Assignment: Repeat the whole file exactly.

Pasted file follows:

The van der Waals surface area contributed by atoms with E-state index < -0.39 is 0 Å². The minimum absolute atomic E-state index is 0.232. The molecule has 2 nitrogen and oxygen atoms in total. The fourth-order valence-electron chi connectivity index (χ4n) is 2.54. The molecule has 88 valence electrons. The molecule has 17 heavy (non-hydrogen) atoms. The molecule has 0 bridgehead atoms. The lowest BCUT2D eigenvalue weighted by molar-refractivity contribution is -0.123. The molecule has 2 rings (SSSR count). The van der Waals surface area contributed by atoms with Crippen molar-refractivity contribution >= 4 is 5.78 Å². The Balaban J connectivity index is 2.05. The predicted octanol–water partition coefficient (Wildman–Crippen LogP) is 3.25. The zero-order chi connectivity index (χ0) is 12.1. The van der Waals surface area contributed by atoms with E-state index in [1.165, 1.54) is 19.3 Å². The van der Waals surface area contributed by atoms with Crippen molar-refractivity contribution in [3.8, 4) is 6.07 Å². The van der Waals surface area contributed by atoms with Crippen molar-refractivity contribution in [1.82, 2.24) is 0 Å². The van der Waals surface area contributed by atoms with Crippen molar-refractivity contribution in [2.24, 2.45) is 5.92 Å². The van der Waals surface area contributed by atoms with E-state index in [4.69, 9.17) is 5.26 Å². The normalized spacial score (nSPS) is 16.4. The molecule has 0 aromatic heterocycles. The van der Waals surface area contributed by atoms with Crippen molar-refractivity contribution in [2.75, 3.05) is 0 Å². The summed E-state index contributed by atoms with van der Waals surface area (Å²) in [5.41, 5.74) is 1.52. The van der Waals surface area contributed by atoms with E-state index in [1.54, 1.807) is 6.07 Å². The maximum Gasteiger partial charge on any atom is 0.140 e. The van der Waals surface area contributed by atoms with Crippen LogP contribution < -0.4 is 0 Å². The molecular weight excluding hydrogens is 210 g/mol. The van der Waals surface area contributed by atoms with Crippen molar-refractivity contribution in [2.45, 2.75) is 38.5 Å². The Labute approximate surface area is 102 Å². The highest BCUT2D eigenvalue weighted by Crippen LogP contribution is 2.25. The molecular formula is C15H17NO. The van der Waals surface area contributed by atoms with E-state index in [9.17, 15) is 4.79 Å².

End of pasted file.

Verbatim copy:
The van der Waals surface area contributed by atoms with E-state index < -0.39 is 0 Å². The minimum absolute atomic E-state index is 0.232. The molecule has 2 nitrogen and oxygen atoms in total. The fourth-order valence-electron chi connectivity index (χ4n) is 2.54. The molecule has 88 valence electrons. The molecule has 17 heavy (non-hydrogen) atoms. The molecule has 0 bridgehead atoms. The lowest BCUT2D eigenvalue weighted by molar-refractivity contribution is -0.123. The molecule has 2 rings (SSSR count). The van der Waals surface area contributed by atoms with Crippen molar-refractivity contribution >= 4 is 5.78 Å². The Balaban J connectivity index is 2.05. The predicted octanol–water partition coefficient (Wildman–Crippen LogP) is 3.25. The zero-order chi connectivity index (χ0) is 12.1. The van der Waals surface area contributed by atoms with E-state index in [1.165, 1.54) is 19.3 Å². The van der Waals surface area contributed by atoms with Crippen molar-refractivity contribution in [3.8, 4) is 6.07 Å². The van der Waals surface area contributed by atoms with Crippen molar-refractivity contribution in [1.82, 2.24) is 0 Å². The van der Waals surface area contributed by atoms with Crippen molar-refractivity contribution in [2.24, 2.45) is 5.92 Å². The van der Waals surface area contributed by atoms with E-state index in [4.69, 9.17) is 5.26 Å². The normalized spacial score (nSPS) is 16.4. The molecule has 0 aromatic heterocycles. The van der Waals surface area contributed by atoms with Crippen molar-refractivity contribution in [2.75, 3.05) is 0 Å². The summed E-state index contributed by atoms with van der Waals surface area (Å²) in [5.41, 5.74) is 1.52. The van der Waals surface area contributed by atoms with E-state index in [1.54, 1.807) is 6.07 Å². The maximum Gasteiger partial charge on any atom is 0.140 e. The van der Waals surface area contributed by atoms with Crippen LogP contribution < -0.4 is 0 Å². The molecular weight excluding hydrogens is 210 g/mol. The van der Waals surface area contributed by atoms with Crippen molar-refractivity contribution in [2.45, 2.75) is 38.5 Å². The Labute approximate surface area is 102 Å². The highest BCUT2D eigenvalue weighted by Crippen LogP contribution is 2.25. The molecular formula is C15H17NO. The van der Waals surface area contributed by atoms with E-state index in [9.17, 15) is 4.79 Å².